The Ecofarm Conference is always an energizing experience, but this year the currents of change seemed particularly electrifying. Maybe it was the weather, which was unusually warm and sunny along California’s Central Coast in early February. Maybe it was the impressive number of young people who have caught hold of the Ecofarm vision of farming in concert with nature. Maybe it was simply the incredible enthusiasm of the 1,700 farmers and food activists who gathered at the Asilomar Conference Grounds in Pacific Grove.
Attendees came together under the conference theme of “Raising EcoFarmers’ Voices.” Throughout the three-day gathering, that theme echoed as plenary speakers like food policy activist and current Minnesota Secretary of State Mark Ritchie reminded the group that California has always provided leadership to the food and farm movement. Engaging in the discussion and creation of public policy around food and farming is crucial, said Ritchie.
“Policy is important because policy shapes the future,” he said. “If we want things to keep getting better, we have to stay involved.”
Other presenters issued similar calls for increased participation at the local, state, and national level. As part of our work toward a climate-friendly food and farm economy, CalCAN moderated two workshops on engaging citizen participation in the push for a Farm Bill that protects conservation, organic and beginning farmer programs.
On a more hands-on level, we facilitated a workshop highlighting the climate-friendly efforts of the Fetzer/Bonterra Vineyards and those of organic walnut producer Russ Lester of Dixon Ridge Farm in Winters, CA.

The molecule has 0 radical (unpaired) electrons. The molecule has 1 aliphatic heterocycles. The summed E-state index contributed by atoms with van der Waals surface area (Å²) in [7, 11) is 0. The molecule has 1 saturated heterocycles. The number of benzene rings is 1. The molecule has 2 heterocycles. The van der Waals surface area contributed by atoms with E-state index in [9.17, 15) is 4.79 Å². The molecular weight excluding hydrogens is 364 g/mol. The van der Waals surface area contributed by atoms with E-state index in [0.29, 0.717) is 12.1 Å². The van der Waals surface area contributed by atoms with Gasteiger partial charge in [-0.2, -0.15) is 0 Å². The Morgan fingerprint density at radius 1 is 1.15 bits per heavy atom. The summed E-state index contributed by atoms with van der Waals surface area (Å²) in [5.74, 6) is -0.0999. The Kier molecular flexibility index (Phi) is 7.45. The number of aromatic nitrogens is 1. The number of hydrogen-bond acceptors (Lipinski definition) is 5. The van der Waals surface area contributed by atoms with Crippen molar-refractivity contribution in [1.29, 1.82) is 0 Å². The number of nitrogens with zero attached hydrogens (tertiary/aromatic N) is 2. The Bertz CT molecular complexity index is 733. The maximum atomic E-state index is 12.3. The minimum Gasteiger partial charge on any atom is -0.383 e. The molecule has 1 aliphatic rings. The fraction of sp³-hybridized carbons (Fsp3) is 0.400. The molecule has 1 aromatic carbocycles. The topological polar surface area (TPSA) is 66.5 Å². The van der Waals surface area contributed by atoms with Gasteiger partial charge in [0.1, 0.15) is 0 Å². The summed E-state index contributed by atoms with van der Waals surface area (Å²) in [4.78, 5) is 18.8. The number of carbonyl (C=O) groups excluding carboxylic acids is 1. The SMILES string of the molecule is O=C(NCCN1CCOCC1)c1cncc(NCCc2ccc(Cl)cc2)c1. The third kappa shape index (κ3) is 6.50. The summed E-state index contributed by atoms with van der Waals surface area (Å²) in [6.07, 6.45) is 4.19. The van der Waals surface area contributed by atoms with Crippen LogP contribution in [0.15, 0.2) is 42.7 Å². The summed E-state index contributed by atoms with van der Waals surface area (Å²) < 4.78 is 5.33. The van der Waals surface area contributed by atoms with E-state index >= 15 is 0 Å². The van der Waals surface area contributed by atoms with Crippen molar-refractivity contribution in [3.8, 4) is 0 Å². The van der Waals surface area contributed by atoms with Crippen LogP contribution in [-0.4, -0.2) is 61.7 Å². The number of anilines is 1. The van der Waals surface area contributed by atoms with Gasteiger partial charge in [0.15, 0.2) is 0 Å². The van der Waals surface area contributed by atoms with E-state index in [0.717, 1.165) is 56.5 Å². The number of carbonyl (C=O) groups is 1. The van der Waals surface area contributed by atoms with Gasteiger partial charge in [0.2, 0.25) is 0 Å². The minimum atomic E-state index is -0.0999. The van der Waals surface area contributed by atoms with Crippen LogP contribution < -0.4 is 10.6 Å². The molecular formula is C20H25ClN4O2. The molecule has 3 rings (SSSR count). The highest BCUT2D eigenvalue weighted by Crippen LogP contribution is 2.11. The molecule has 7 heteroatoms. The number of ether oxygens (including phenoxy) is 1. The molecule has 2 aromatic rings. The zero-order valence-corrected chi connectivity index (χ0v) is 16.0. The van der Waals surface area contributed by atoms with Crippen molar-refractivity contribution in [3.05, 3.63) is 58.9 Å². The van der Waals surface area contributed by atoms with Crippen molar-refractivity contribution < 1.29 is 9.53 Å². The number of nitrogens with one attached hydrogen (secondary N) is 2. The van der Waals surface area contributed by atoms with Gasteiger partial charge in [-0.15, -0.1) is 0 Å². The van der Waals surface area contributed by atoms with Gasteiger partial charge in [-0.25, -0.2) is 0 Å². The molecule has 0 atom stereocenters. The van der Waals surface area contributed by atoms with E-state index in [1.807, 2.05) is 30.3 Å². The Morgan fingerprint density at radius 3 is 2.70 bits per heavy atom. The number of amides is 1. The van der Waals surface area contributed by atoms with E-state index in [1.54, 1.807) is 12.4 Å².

Fetzer/Bonterra has done pioneering work in organic wine grape production and recently completed a survey of vineyard properties to develop a benchmark for determining the level of carbon sequestration taking place in the soils, forests and borders surrounding its vineyards.
Russ Lester told workshop attendees about the many ways he has found to create a more climate-friendly farming environment. He noted that government-funded subsidies and grants have been beneficial in helping him reduce the carbon footprint on his farm. He also showcased a system he’s developed enabling him to burn waste walnut shells to generate electricity. Thanks to a bill, the Renewable Energy Equity Act, sponsored by CalCAN, Dixon is now able to connect to the grid and cut his energy costs while lowering his carbon footprint by producing renewable energy from a waste product.
Research, innovation, policy change — all require commitment at the individual level. People coming together to move the farm and food agenda forward in a positive way. That’s the message Ecofarm delivered, and it’s the vision CalCAN carries forward in its work to be the sustainable agriculture voice for climate-friendly farming in California. In coming days, we’ll be moving to increase our organizing activity and our potential for making policy change here in California as we launch the Food and Climate Project. Through this project we’ll be reaching out to organizations, individuals, and businesses with an invitation to take action on initiatives that help California’s farmers and ranchers adapt to climate change and unleash their potential for providing climate benefits. Stay tuned for more details, or contact Ted Quaday, CalCAN’s Campaign Director, for more information.